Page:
LLOYDMINSTER — Recent trials show some forages could help fix more nitrogen and possibly reduce animal methane emissions, while also increasing weight gain.
The possible benefits largely depend on pasture management, soil type and weather, explained Bart Lardner, an animal and poultry science professor with the University of Saskatchewan, speaking at the Agri-Visions conference in Lloydminster on Feb. 14.
Lardner said trials from 2010-13 in Saskatchewan found alfalfa and red clover could fix large amounts of nitrogen into the soil.
He said alfalfa did particularly well in the black-soil zone of northeastern Saskatchewan, providing 150 to 200 pounds of nitrogen per acre after it was grown for two straight years.
“Alfalfa did well there in providing nitrogen, leaving lots available for the subsequent crop.”
He said red clover did well in the thin-black (Lanigan, Sask.) and dark brown (Saskatoon) regions, offering fertilizer equivalents of 100 to 125 lb. per acre after being grown for two years.
“The benefit of that is it saves on the purchase of nitrogen and urea. It’s an organic form of fertilizer,” he said.
“Thinking about the use of legumes in rotations is so, so important.”
In a separate study, researchers determined some forages could potentially reduce animal methane emissions while also possibly increasing their gain.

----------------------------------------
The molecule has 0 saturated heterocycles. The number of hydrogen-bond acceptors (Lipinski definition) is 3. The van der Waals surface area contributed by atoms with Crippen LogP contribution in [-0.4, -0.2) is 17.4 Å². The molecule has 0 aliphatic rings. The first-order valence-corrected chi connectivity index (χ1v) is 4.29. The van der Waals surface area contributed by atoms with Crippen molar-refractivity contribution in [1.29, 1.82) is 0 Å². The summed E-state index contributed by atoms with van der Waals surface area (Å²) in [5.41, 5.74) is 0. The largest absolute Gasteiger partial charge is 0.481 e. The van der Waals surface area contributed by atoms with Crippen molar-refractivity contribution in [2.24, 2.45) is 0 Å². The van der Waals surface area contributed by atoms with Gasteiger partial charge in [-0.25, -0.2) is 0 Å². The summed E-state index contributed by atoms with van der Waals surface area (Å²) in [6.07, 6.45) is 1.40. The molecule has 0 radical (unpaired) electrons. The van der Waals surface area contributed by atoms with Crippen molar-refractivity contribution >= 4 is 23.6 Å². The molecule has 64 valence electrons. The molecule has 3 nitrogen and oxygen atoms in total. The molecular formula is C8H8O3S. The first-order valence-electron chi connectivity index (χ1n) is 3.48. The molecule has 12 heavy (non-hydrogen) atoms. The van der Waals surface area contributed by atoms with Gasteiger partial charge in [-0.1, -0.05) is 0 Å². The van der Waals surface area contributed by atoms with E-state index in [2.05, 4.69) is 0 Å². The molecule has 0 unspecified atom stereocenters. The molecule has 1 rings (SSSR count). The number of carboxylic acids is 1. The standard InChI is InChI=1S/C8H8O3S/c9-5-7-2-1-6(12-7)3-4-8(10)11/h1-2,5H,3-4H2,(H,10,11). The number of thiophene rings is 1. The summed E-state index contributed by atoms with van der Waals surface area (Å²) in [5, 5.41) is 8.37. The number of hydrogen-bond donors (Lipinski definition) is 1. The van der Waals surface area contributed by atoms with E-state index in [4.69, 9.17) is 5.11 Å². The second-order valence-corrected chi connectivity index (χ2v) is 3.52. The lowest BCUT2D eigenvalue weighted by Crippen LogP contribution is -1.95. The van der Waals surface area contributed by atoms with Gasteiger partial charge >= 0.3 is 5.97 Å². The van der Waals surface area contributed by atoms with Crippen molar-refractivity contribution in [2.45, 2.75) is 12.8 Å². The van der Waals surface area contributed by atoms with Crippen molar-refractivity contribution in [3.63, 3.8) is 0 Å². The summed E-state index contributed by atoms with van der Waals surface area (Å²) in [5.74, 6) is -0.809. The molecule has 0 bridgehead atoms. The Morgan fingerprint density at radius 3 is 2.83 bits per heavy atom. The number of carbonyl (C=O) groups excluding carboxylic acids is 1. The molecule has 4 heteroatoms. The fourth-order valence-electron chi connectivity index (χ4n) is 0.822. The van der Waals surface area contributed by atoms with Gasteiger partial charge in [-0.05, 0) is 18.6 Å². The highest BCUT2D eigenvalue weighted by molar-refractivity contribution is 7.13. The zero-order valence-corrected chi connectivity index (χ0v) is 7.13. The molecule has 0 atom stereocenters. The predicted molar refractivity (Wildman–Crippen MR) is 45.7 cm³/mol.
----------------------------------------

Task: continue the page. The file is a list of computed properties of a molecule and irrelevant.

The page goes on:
They undertook sod-seeding, a practice in which researchers planted cicer milkvetch and sainfoin into existing pasture stands, to determine such benefits.
Lardner explained sod-seeding trials from 2015-18 in Lanigan and Lethbridge were done in a way to suppress existing pasture species rather than fully decimating them.
He said Lanigan trials found methane levels were lower when cattle grazed cicer milkvetch.
The animals also had increased gains when grazing on sod-seeded cicer milkvetch and sainfoin, he added.
“They gained better than on the non-seeded pastures,” he said.
“The legume itself is improving the quality of the pasture. Introducing that legume in the pasture is one way of increasing quality of the pasture and also increasing gain and reduced methane.”
To get their results, researchers applied 0.5 litres of glyphosate to suppress existing pasture species, later sod-seeding sainfoin at 23 lb. per acre and cicer milkvetch at 15 lb. per acre.
Sod-seeding was done with an AgroPlow.
Lethbridge trial data was unavailable.
Lardner explained sod-seeding is cheaper than breaking and re-seeding, providing producers with an alternative.
He said costs to break and re-seed can be around $300 per acre, while sod-seeding the trial forages ranged from $25 to $30 an acre.
“The idea is not only to reduce emissions, but to sequester carbon.”
He said timely rain in Lanigan helped with the favourable results.
“We were very lucky,” he said.
“We sod-seeded in June, when it was dry, but then it rained a lot in July. If it rains, it really does help you be successful. Some legumes we seeded were going into full bloom in the fall.”